When Sharon Maas first made it known to her then-agent and then-editor that she was thinking about writing a book set in her native Guyana, she met with blank incomprehension and utter rejection: "Guyana? Whyever would anyone write about that little backwater country; a place nobody knows anything about and which probably at least half her projected readership wouldn't even be able to correctly point out on a map? No no no," she was told, "stick with what is safe and what people know. And if you want to write a book set in an exotic location, write something set in India. You know India, right? You've lived there – so you can just as credibly write about that. And there are plenty of people out there who do want to read books set in India. It's even a sort of literary trend these days. You'll fit right in."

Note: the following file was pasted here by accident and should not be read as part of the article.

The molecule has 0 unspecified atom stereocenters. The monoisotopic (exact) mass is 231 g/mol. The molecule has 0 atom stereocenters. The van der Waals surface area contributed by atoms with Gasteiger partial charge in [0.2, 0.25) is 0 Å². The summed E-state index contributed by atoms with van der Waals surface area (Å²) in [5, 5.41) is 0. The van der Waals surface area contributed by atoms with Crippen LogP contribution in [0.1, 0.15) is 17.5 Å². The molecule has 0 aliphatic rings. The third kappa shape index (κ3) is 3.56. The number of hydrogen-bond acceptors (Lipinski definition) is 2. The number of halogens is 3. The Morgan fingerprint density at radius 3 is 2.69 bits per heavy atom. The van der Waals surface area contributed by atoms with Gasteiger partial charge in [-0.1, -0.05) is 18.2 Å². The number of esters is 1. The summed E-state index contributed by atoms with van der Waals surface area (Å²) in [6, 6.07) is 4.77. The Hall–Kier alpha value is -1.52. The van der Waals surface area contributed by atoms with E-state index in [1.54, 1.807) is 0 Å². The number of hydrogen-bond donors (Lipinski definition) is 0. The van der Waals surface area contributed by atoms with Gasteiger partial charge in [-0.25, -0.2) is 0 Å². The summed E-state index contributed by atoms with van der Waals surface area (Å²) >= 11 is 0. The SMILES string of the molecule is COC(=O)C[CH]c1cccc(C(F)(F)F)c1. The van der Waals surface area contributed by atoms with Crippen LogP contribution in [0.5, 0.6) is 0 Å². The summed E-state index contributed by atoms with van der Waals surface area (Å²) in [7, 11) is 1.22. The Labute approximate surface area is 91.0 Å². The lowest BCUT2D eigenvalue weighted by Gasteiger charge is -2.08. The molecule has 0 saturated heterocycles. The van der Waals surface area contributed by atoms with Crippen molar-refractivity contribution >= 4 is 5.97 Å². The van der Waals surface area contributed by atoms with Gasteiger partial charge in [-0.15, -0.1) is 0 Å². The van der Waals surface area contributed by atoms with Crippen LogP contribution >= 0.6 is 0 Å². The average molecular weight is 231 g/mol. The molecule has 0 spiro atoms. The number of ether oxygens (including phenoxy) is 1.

Sharon's response, after actually having published three books in which Indian settings played a crucial role, was to refuse to work with anybody who was not open to her own ideas about the construction and settings of her books; even if that meant not having any literary agent at all, nor a publisher, for the foreseeable future. The one thing she did not do, however, was stop writing. And looking for a new publisher, who would accept her without any preconceived notions about which niche to fit her in. Over a decade after the publication of her third novel, The Speech of Angels, she finally struck gold – so now here it is, the book (or first of several books, hopefully) that might never have gone to print if its author had not finally found a publisher willing to take her on solely on the strength of her writing, and accept the chosen setting as an asset rather than a burden.